That little girl timidly hiding in a woman’s skirt is obviously a ~four year old me. That woman is my mom, working as a teacher in Marine’s School in our hometown Kolobrzeg, in Poland. She raised me as a single mother when my “father” abandoned us when I was just 3 months old. He kindly gave my mom a choice between giving me away to an orphanage or him leaving. Since then I’ve never seen him again. He never helped us financially nor he cared to keep in touch. I tried few times to reach out, but all my letters and attempts to say hi were left unanswered. Even when two years ago I discovered that I have two half brothers and met them (they are really happy to have an older sister and we keep in touch), he still stays silent.
Crazy story, you may think. I’m grateful for living it because instead of growing in a (most likely) toxic environment, I had all the love, admiration and support from my mom. And perhaps, subconsciously, I used this abandonment to prove my worth to the world, to be seen and show what my “father” is missing out. To push for more and to be of service to others.
I never felt any sorrow for my “father” nor I wanted anything from him, especially money. If anything, I was just curious to understand his motives.
Earlier this week I received an award from the Prime Minister of Poland in the category of Innovation and New Technologies and it felt nice of course, but this feeling is fleeting and doesn’t mean much.
I have been always striving for deeper connections, both in life and business. I guess even the fact that I’m sharing those private stories with you here (where we may not even know each other) is my attempt to connect on a personal level, to relate.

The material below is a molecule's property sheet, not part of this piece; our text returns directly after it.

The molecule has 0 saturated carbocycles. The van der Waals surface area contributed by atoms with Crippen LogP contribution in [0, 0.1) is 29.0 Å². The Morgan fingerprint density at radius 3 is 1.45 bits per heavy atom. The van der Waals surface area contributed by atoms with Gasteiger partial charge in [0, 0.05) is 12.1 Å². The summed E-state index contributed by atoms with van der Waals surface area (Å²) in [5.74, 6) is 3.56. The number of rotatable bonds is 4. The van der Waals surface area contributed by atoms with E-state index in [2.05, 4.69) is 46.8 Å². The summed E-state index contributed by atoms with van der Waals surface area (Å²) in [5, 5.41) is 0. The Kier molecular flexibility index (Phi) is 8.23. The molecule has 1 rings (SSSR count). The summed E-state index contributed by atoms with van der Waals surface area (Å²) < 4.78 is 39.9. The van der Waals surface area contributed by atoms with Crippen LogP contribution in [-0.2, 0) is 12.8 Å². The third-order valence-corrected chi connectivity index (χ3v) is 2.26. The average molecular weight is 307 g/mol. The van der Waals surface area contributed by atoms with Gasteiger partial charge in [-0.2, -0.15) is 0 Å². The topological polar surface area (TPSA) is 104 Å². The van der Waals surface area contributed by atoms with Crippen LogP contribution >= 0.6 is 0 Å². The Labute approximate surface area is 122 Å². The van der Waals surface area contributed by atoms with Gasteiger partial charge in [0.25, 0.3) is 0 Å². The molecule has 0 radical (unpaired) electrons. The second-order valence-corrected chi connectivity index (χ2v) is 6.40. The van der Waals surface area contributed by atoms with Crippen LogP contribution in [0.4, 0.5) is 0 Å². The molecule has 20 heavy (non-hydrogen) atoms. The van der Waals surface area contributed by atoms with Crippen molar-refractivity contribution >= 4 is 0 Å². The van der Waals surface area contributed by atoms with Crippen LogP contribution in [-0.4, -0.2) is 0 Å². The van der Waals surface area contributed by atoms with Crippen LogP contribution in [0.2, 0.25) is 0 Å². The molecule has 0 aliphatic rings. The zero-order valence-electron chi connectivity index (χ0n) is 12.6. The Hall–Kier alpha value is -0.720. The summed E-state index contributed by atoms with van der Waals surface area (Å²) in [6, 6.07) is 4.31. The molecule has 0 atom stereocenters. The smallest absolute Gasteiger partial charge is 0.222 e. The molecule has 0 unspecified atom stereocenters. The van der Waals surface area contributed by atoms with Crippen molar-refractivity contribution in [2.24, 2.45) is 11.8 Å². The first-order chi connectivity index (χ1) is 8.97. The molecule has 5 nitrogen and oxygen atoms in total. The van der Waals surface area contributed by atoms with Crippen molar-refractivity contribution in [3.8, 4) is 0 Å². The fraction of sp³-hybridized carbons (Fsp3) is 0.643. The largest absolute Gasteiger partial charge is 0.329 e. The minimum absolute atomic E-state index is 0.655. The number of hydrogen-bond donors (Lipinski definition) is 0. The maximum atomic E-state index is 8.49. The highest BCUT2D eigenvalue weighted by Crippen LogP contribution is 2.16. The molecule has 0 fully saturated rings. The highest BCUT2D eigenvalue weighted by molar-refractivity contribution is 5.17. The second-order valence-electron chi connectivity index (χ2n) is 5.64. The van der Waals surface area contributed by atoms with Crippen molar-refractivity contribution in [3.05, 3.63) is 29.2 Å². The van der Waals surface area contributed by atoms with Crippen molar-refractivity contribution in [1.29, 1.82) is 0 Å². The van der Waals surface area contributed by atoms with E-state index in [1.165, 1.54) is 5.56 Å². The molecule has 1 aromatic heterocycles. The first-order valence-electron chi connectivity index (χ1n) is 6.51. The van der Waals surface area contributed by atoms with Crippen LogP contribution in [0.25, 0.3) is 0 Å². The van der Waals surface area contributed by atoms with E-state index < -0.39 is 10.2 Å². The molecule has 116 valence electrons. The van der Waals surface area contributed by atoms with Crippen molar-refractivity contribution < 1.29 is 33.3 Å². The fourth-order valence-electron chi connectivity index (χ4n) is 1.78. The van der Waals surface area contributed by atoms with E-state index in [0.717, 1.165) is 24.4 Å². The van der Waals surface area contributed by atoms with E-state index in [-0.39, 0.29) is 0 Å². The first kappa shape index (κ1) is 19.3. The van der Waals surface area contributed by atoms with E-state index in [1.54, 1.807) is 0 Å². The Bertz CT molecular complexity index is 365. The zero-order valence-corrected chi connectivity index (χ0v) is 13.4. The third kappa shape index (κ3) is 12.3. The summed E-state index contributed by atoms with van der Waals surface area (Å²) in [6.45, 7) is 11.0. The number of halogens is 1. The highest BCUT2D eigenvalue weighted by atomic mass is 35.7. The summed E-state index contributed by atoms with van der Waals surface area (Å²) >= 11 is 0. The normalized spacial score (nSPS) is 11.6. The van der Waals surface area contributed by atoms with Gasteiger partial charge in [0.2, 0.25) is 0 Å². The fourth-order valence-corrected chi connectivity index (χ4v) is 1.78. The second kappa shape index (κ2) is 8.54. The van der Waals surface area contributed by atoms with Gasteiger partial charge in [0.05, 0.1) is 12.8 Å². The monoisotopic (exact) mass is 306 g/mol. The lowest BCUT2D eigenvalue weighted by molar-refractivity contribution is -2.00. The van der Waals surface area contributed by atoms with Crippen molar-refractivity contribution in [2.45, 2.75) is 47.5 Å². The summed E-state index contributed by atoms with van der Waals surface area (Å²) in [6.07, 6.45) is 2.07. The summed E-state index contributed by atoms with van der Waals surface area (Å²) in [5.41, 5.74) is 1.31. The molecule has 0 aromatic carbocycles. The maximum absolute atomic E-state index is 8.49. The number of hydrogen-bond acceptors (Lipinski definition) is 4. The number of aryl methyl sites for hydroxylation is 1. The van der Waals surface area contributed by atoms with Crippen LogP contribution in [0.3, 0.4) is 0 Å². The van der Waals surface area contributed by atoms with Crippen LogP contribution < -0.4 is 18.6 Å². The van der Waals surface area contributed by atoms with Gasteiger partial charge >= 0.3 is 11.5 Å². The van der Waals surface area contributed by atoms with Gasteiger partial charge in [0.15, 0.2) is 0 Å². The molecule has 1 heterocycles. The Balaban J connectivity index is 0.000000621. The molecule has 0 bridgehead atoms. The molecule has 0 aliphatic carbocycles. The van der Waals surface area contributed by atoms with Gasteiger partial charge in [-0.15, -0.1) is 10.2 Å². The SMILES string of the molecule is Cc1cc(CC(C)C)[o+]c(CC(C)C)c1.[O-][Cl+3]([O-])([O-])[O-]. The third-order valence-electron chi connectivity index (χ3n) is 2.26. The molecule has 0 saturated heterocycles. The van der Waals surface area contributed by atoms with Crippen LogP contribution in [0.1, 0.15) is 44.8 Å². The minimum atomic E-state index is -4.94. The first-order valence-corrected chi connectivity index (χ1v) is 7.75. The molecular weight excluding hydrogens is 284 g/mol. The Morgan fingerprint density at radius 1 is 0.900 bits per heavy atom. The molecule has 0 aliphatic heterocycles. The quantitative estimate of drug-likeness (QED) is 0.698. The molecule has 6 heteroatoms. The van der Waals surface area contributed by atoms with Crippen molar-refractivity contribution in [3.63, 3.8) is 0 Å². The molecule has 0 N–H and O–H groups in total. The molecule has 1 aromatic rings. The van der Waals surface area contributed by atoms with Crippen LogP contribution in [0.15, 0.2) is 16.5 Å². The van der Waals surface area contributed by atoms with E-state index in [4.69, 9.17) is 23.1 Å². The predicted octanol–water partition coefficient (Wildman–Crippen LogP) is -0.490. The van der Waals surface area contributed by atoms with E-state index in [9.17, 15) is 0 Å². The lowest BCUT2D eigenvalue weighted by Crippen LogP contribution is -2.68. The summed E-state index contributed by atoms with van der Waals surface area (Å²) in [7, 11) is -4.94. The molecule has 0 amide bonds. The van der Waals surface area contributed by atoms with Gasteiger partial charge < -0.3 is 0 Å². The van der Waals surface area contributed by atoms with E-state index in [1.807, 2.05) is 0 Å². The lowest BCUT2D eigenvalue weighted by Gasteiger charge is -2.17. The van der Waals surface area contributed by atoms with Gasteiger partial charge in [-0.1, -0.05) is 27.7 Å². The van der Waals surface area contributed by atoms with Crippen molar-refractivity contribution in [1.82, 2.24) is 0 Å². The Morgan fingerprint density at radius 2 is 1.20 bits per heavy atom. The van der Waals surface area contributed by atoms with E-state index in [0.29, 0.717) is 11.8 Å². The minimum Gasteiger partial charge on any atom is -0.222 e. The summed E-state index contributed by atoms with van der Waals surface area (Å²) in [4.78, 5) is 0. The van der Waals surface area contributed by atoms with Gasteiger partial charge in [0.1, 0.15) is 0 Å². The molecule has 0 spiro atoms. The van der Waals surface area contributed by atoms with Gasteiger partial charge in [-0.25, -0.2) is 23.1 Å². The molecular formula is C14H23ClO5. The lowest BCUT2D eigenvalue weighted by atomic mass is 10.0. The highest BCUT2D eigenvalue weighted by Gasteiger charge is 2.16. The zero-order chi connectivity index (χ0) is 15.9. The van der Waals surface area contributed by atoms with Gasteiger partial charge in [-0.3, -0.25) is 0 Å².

And today I’d like to tell you that just like I did, you can choose how to react to things that are happening to you. That the past doesn’t define you. I chose to turn it into my motivation to do better and you can do so, too.
I could be growing bitter, thinking that life is unfair and that men are assholes (I’ve never been dating such guys, for some reason they all stayed away from my radar :). I could be blaming external circumstances for my setbacks but I chose to believe that I am in control of my life and how I want to shape it (well, most of it). And maybe a bit naively, but it works for me – that happiness is a choice, and I think it’s never too late to choose who you want to become. Identity is a decision, not a destiny.
You should never be afraid of your past. Let it be a guideline for who you want to be. Or not be. Turn obstacles and adversaries into fuel for bettering yourself.
I gained two half-brothers who are happy to have me in their life and look up to me. And while there was nobody to scare my boyfriends (no need, I train karate) I learned to be strong for myself and my mom. And I have an utter respect for people who had to go through hardships and this became their inspiration to do something great.
“Hard times create strong men, strong men create good times, good times create weak men, and weak men create hard times.”is a quote from a postapocalyptic novel by the author G. Michael Hopf.
I know this quote is usually referring to pervasive cyclical vision of history, but I see an ironic truth related to my personal events: while a weak man created hard times for my mom and myself, we came out of it strong and determined. And I will make sure that this cycle ends here.